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Parametric Investigation of the Melting and Solidification Process in an Encapsulated Spherical Container

[+] Author Affiliations
Antonio Ramos Archibold

University of South Florida, Tampa, FLUniversidad Autonoma del Caribe, Barranquilla, Colombia

Muhammad M. Rahman, D. Yogi Goswami, Elias L. Stefanakos

University of South Florida, Tampa, FL

Paper No. ES2012-91435, pp. 573-584; 12 pages
  • ASME 2012 6th International Conference on Energy Sustainability collocated with the ASME 2012 10th International Conference on Fuel Cell Science, Engineering and Technology
  • ASME 2012 6th International Conference on Energy Sustainability, Parts A and B
  • San Diego, California, USA, July 23–26, 2012
  • Conference Sponsors: Advanced Energy Systems Division, Solar Energy Division
  • ISBN: 978-0-7918-4481-6
  • Copyright © 2012 by ASME


A comprehensive parametric investigation on the fluid flow and heat transfer in a Latent-heat based energy storage/release system is explored for the axisymmetric melting and solidification process inside an encapsulated spherical container of 10, 20, 30 and 40mm in diameter. A numerical solution is developed using the finite-volume method and the enthalpy-porosity technique to solve Navier–Stokes and energy equations for natural convection coupled to a solid-liquid phase change. The study focused on Phase Change Materials (PCMs) with a melting temperature lying in the practical range of operation of concentrated solar thermal power generation (573.15K to 673.15K). Numerical calculations are performed in order to compute the evolution of the melting front and the velocity and temperature fields for different Grashof, Stefan and Fourier numbers. Also the effect of different metal coating materials subjected to a uniform wall temperature from 5K to 11K above the mean melting temperature of the PCM is presented. Simulation results show that a recirculating vortex is formed between the top region of the solid phase and the inner wall of the capsule that causes a more intense melting process in the upper part of the solid phase compared to the bottom region. The location of the eye of the recirculation pattern is observed to be dependent on the Grashof number and moves toward the unmelted portion of the PCM as natural convection is intensified.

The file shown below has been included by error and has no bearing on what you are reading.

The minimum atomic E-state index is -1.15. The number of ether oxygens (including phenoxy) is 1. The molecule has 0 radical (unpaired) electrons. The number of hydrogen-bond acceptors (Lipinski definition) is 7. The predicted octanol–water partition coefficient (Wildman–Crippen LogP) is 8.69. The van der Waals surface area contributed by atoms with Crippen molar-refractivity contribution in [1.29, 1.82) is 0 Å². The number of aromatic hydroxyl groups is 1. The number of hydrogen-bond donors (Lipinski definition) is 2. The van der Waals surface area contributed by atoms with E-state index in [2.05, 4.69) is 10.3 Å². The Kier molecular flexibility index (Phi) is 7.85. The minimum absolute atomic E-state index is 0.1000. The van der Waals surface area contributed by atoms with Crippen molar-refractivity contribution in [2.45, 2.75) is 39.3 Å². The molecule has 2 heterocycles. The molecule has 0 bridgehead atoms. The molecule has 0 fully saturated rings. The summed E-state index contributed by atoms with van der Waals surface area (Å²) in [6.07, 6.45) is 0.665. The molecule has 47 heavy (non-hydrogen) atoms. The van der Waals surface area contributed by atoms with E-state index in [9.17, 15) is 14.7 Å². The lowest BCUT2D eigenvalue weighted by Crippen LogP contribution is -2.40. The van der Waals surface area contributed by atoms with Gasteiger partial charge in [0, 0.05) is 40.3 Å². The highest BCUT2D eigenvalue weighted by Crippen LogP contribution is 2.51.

Copyright © 2012 by ASME



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